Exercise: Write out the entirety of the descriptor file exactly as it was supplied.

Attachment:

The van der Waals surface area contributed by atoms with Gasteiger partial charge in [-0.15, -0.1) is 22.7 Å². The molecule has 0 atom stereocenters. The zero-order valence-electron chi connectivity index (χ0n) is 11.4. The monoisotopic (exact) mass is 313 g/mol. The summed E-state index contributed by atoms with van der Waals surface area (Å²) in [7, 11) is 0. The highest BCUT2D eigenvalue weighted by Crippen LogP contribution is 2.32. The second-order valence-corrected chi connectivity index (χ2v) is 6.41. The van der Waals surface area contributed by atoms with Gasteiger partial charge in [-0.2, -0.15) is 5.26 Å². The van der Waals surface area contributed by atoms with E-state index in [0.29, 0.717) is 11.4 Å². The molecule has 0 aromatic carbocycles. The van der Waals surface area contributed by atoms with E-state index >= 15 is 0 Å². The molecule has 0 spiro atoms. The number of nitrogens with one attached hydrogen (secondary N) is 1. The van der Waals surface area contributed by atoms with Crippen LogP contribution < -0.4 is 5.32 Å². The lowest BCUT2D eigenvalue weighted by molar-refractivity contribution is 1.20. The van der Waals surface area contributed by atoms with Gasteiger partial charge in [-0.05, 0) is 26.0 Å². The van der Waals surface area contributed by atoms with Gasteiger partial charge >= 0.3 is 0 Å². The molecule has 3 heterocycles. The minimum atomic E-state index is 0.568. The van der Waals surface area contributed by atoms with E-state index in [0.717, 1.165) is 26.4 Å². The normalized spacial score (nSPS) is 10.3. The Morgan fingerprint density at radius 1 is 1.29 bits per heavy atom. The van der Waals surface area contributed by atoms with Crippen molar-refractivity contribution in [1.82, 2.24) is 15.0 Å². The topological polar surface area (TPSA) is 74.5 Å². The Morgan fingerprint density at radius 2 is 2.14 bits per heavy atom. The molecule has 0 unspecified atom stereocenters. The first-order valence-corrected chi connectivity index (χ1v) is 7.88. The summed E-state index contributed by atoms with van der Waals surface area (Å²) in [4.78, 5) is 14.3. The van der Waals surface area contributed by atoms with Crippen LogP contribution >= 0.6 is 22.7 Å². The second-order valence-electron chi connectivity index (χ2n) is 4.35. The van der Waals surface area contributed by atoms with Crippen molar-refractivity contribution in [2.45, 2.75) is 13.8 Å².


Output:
The van der Waals surface area contributed by atoms with Gasteiger partial charge in [-0.15, -0.1) is 22.7 Å². The molecule has 0 atom stereocenters. The zero-order valence-electron chi connectivity index (χ0n) is 11.4. The monoisotopic (exact) mass is 313 g/mol. The summed E-state index contributed by atoms with van der Waals surface area (Å²) in [7, 11) is 0. The highest BCUT2D eigenvalue weighted by Crippen LogP contribution is 2.32. The second-order valence-corrected chi connectivity index (χ2v) is 6.41. The van der Waals surface area contributed by atoms with Gasteiger partial charge in [-0.2, -0.15) is 5.26 Å². The van der Waals surface area contributed by atoms with E-state index in [0.29, 0.717) is 11.4 Å². The molecule has 0 aromatic carbocycles. The van der Waals surface area contributed by atoms with E-state index >= 15 is 0 Å². The molecule has 0 spiro atoms. The number of nitrogens with one attached hydrogen (secondary N) is 1. The van der Waals surface area contributed by atoms with Crippen LogP contribution < -0.4 is 5.32 Å². The lowest BCUT2D eigenvalue weighted by molar-refractivity contribution is 1.20. The van der Waals surface area contributed by atoms with Gasteiger partial charge in [-0.05, 0) is 26.0 Å². The van der Waals surface area contributed by atoms with Gasteiger partial charge >= 0.3 is 0 Å². The molecule has 3 heterocycles. The minimum atomic E-state index is 0.568. The van der Waals surface area contributed by atoms with E-state index in [0.717, 1.165) is 26.4 Å². The normalized spacial score (nSPS) is 10.3. The Morgan fingerprint density at radius 1 is 1.29 bits per heavy atom. The van der Waals surface area contributed by atoms with Crippen molar-refractivity contribution in [1.82, 2.24) is 15.0 Å². The topological polar surface area (TPSA) is 74.5 Å². The Morgan fingerprint density at radius 2 is 2.14 bits per heavy atom. The molecule has 0 unspecified atom stereocenters. The first-order valence-corrected chi connectivity index (χ1v) is 7.88. The summed E-state index contributed by atoms with van der Waals surface area (Å²) in [4.78, 5) is 14.3. The van der Waals surface area contributed by atoms with Crippen LogP contribution >= 0.6 is 22.7 Å². The second-order valence-electron chi connectivity index (χ2n) is 4.35. The van der Waals surface area contributed by atoms with Crippen molar-refractivity contribution in [2.45, 2.75) is 13.8 Å².